Any well pump experts? I had a thought...

BiduleOhm

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If you want to see what happens when the water column height gets too big check this video ;)

The fun fact is that you can actually still pump water, but it's water vapor, not liquid water at this point...
 

Wellbuilt

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I don’t think a pump that draws your well down is a great deal .
you need to match your recovery rate , you want to pump water as fast as it is coming in .
When you pump a well to fast and drop the level you start drawing silt ,sand and other goodies into the well and veins in the ground , you end up with a clogged well with no recovery rate to speak of .

I would not get a solar pump to run on panels , it’s a wast of power .
My solar pump will run on ac power and uses 700watts @6 gallons a min
It was as easy as wiring a 12” 12g wire to my 10g pump cable and putting a plug on the end
bam I had water 🤗 It took a uncomfortably long time to get the water up the 700 feet
I was starting to get aggravated 🤬
I would just get a SQF pump when yours dies or you pipe rusts thru .

The pump curve below would work good in your well based on your description.
I would set the pump 35’ off the bottom
guessing your pump was set 30 below the water line @ 200feetso 235’ the pump wi draws 450 watts
With no serge , I can pump water charge my battery’s ang run the house on less the 2200 wats my inverter limits charging and powers the load . Nothing to it I can pump my well starting at 700 watts and stop after I hit 800 watts
so I don’t draw the well down so much . The deeper the water is in the hole the more power the pump uses .
I use a wall timer to turn the pump off .
I think he must have "Known a Guy" and got a "Great Deal" on it. You should have seen the nightmare of electrical setup he had that fried my first generator! :eek:

The water table is about 200ft down, the hole is 305ft according to the drilling report (those things are useful!) and I figured when I was forced to replace it I'd drop the new one down a lot lower. I've run that well dry before trying to get the plumbing all sealed up.

So basically physics says Nope. OK, that's why I asked. It's still working now but draws 11a on each leg of a 220v breaker so the math says either 3Hp or 30% efficient.

I guess I'll put it on the list to replace the pump someday with a solar based one, just not any time soon. I'm still trying to get out there to install the array and system so I can run the lights without the generator running all night. Believe it or not it's REALLY hard to commute from South Korea to Eastern Washington in the 7 hours I have off between watches. 😄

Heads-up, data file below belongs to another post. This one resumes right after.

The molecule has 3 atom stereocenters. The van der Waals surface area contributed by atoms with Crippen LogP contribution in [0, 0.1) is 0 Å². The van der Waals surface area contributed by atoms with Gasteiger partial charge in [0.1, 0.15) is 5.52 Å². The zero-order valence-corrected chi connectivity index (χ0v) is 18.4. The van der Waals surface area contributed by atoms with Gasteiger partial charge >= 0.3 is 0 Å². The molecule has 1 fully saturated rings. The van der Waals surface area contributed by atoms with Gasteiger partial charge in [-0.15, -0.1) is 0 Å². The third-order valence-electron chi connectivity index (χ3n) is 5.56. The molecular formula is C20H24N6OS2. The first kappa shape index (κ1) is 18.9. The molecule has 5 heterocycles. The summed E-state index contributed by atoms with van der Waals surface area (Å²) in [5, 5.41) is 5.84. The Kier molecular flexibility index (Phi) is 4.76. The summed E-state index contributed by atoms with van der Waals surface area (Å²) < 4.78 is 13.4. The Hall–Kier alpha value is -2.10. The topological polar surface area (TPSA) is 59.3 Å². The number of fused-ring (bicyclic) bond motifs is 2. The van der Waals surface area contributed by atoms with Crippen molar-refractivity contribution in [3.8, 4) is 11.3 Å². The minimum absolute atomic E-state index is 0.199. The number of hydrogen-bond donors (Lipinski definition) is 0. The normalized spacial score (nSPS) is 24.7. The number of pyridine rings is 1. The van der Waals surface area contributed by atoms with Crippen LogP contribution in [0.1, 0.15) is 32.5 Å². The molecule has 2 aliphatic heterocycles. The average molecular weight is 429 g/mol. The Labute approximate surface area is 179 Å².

DDBA5303-9ECF-441E-9359-BD2068FB58C3.jpeg
 

Wellbuilt

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I believe all galvanize steel pipes is sch 40 , it’s tough stuff .
The problem is the threaded area above and below the couplers are cut thin and rust fast .
I’ve seen some with pin holds in the side of the pipe but it dosent happen a lot .
 

Kornbread

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After using pvc around the house, I assumed schd40 was in relation to pvc. We have schd80 pvc on our ~300' well.

Yep, not a fan of steel water pipe.
 

Wellbuilt

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My pump uses sch 120 700’ I think it’s 45lb for 100feet
Sch40 galvanized steel drop tube is 167lb for 100 feet
I was close with sch80 so I went to sch 120 the only thing is the walls are thicker and I get a little less water flow
 

Zwy

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I thought about that too until I found out that it's hard pipe all the way down so I'd have to either move the pump house or cut a big hole in the roof. :(

I don't know why, it was installed by the previous owner's dad in the 80's.
Are you certain the roof doesn't come off?

Back in the day, Dad and pulled the working head on his old well 5 times in one year to replace the pump jacket leathers. The casing had developed a hole and sand had poured in he claimed, but I think it was due to the drought from the year before. 20 foot sections of galvanized pipe with the pump rod inside to make twice the work of it. He ended up drilling a new well with a submersible but those cows were thirsty until it was drilled so you kept fixing the old one.

The roof had a hook in the middle and you just lifted it off with the loader. One thing about it, if there was a wind, it was much warmer with the sides still up. As this was an older gent who built it, I'll wager the roof comes off.
 

Wellbuilt

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I don’t even think it matters if the roof comes off just cut a 12x12 hole no big deal
just patch it when you are done.
you could just add a sky lite or just put a air vent over the spot .
The Oopsie Daisy works really good for pulling pipe .
 

Rednecktek

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Are you certain the roof doesn't come off?
Oh yeah, it's steel roof on actual plywood on 2x4's 16"OC over fiberglass insulation over 1/8" sheathing. I really don't want to cut a hole in the roof of the shed I just paid off 3 months ago. 😱

Well, Plan-B looks like I'll have to drop $4100 and get the Shop Solar 4kw 240v package to power the pump and hire the company I bought my shed rom to come out and lift/scoot/set it a couple feet over. That leaves the top of the well head and pipe exposed to the weather but I figure I can build a plywood insulated box around it without too much work.

Fortunately this is a backup plan so no hurry right now as I'm still getting my camp 3kw solar setup installed when I get off the boat next summer and getting the last couple things to get my grid power hooked up.
 

Ozark Tinkering